central nervous system

Calyx, Qynapse to Expand Use of Neuroimaging AI Tools

Calyx and Qynapse have joined forces to expand the use of artificial intelligence (AI)-based neuroimaging tools in clinical trials of treatment candidates for conditions affecting the central nervous system (CNS), or the brain and spinal cord. This is expected to help advance therapy development for multiple sclerosis…

An Epstein-Barr Virus Primer for MS Patients

You may have heard about the research that’s just been published about the Epstein-Barr virus (EBV) and multiple sclerosis (MS). The Harvard T.H. Chan School of Public Health study reports that being infected by EBV raises the risk of developing MS by 32 times. This isn’t a small or…

Up Peristeen, or How to Beat the Blockade

The joys of MS are never-ending. One area that gets disrupted by this disease of the central nervous system is our pelvic regions. That affects bladder, bowel, and sexual function. I’ve written about all of this in previous columns. My bladder failed less than two years after I…

Transforming Skin Cells Into Nerve Stem Cells Could Be a Way to Treat MS, Study Suggests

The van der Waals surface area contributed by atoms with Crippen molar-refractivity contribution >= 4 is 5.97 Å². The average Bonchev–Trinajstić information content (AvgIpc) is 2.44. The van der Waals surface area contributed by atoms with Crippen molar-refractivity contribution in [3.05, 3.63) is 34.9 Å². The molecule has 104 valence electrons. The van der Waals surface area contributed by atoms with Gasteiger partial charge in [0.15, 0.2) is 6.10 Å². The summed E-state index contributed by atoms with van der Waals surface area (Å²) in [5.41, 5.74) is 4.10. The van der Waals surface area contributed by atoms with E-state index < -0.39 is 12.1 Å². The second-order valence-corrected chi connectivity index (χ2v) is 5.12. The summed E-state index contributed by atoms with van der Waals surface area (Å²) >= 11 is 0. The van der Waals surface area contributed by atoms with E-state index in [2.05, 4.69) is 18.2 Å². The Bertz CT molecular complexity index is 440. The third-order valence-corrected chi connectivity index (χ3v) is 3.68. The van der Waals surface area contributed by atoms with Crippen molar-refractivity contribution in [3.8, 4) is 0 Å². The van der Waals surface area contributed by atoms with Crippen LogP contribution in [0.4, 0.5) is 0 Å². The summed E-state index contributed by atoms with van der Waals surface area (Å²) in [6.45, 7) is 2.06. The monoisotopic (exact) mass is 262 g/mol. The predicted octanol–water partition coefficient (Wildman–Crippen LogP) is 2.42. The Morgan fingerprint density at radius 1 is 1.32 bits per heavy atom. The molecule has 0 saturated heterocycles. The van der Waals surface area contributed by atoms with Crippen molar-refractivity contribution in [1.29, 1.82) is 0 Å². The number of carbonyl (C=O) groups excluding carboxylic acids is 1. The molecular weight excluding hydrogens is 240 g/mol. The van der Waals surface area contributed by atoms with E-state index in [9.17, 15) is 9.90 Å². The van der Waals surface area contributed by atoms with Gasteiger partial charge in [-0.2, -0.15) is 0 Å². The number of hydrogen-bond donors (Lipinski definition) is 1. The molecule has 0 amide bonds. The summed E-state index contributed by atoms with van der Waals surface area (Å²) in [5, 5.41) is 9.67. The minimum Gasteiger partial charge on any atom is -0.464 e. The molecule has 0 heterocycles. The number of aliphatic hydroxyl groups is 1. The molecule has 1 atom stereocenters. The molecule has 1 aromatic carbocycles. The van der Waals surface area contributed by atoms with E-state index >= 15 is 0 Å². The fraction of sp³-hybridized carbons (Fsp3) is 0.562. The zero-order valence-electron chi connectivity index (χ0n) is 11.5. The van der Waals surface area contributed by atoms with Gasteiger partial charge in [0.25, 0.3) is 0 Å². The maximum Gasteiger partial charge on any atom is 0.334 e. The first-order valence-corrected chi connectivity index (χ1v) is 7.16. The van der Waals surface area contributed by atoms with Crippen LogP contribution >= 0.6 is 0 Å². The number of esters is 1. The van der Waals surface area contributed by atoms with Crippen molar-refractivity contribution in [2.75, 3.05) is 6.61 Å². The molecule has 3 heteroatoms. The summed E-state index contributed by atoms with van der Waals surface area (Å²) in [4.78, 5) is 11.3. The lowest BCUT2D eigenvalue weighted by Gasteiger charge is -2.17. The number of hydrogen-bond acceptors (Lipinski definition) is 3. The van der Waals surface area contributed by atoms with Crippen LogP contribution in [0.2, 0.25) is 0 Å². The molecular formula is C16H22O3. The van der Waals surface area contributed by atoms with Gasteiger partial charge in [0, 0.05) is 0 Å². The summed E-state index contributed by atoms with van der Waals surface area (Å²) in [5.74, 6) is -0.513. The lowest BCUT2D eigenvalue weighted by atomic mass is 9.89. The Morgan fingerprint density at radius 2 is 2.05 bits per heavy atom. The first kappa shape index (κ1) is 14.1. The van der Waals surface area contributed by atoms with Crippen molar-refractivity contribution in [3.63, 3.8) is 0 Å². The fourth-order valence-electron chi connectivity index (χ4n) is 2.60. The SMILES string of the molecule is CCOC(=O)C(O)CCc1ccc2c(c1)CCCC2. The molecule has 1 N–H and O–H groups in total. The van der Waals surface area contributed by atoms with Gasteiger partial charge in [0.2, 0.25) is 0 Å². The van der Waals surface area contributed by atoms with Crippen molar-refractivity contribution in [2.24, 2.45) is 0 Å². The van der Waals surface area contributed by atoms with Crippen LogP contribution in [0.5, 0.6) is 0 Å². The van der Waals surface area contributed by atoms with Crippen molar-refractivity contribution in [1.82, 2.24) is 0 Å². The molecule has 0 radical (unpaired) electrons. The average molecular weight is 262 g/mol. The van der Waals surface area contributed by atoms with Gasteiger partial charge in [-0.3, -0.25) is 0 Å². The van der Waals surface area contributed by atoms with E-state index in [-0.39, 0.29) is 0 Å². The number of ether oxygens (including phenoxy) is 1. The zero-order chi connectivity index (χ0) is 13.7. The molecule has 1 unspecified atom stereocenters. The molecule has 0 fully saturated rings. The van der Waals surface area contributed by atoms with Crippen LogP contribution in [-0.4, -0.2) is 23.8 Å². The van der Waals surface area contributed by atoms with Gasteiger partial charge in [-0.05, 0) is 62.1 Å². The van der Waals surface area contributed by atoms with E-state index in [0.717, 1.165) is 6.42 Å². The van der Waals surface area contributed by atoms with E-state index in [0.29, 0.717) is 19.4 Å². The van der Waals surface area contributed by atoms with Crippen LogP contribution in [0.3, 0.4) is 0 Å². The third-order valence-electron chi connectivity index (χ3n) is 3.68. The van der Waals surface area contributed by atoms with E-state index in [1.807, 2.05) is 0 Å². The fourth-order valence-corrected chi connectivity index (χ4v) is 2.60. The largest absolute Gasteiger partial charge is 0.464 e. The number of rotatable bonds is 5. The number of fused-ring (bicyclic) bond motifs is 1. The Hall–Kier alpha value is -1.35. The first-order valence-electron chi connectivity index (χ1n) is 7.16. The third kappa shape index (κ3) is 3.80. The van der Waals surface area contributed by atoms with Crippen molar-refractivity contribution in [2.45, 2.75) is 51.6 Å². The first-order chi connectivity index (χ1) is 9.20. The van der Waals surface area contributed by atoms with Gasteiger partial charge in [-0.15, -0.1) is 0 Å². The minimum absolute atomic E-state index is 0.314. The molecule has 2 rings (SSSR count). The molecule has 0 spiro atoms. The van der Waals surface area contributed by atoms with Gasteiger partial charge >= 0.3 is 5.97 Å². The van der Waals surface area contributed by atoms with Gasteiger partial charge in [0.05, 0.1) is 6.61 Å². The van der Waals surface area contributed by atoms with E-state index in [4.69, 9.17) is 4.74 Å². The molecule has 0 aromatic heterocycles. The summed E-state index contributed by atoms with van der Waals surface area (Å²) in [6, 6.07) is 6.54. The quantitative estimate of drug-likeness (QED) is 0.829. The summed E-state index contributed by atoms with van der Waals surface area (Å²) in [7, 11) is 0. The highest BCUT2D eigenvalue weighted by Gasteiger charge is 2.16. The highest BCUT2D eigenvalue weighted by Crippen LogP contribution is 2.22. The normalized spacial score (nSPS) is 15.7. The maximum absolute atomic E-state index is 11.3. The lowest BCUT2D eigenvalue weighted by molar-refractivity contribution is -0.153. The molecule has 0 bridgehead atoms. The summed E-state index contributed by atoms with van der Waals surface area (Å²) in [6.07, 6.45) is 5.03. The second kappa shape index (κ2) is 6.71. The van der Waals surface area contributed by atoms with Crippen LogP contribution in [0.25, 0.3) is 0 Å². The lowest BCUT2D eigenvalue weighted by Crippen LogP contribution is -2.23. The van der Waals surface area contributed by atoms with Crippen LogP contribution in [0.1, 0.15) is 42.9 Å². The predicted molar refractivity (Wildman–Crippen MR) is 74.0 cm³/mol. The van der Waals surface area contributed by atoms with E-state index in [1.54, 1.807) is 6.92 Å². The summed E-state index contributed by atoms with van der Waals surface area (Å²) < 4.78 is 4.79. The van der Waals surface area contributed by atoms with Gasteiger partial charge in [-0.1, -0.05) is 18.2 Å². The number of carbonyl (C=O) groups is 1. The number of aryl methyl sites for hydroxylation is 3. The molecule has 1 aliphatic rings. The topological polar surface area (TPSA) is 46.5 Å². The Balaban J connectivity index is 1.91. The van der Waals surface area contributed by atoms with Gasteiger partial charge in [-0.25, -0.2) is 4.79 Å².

Reprogramming skin cells into brain stem cells, then transplanting them into the central nervous system may reduce inflammation and reverse the nerve cell damage in progressive multiple sclerosis, a mouse study shows. Scientists have dubbed macrophages the immune system's big eaters because they engulf abnormal cells like cancer in addition to invaders like viruses and bacteria. Special classes of macrophages live in a number of organs, including the brain and spinal cord, where they’re called microglia. Although they protect the body, microglia can participate in the development of progressive forms of MS by attacking the central nervous system, causing nerve cell damage. MS is an autoimmune disease, or one in which the immune system can attack healthy tissue besides invaders. Recent studies have suggested that neural stem cells, which have the capacity to differentiate into any type of nerve cell, can regulate immune response and inflammation in the central nervous system. At one point, researchers obtained neural stem cells from embryos. But this technique generated only a fraction of the cells needed for treatments. Meanwhile, doctors have tried to avoid collecting stem cells from someone with a different genetic profile than the patient because this increases the risk that the immune system will attack them once they're transplanted. University of Cambridge scientists decided to try reprogramming skin cells into neural stem cells. The idea behind the mouse study was that using skin cells from the same person who will receive the stem cells will reduce the chance that the immune system will attack the stem cells. In the mouse study, the team discovered a link between higher than normal levels of a small metabolite, called succinate, and chronic MS. The metabolite prompts macrophages and microglia to generate inflammation in the cerebrospinal fluid that bathes the brain and spinal cord. Transplanting neural stem cells and progenitors of these stem cells into the cerebrospinal fluid of mice improved the animals' chronic nerve cell inflammation. The stem cells reduced the animals' succinate levels and switched their macrophages and microglia from a pro- to an anti-inflammatory state. This led to a decrease in inflammation and less damage to the central nervous system. “Our mouse study suggests that using a patient’s reprogrammed cells could provide a route to personalized treatment of chronic inflammatory diseases, including progressive forms of MS,” Stefano Pluchino, a principal researcher in Cambridge's Department of Clinical Neurosciences, said in a press release. “This is particularly promising as these cells should be more readily obtainable than conventional neural stem cells and would not carry the risk of an adverse immune response,” said Pluchino, the study's lead author. Luca Peruzzotti-Jametti, a Wellcome Trust research training fellow, said the discovery would not have been possible without a multidisciplinary collaboration. “We made this discovery by bringing together researchers from diverse fields, including regenerative medicine, cancer, mitochondrial biology, inflammation and stroke, and cellular reprogramming."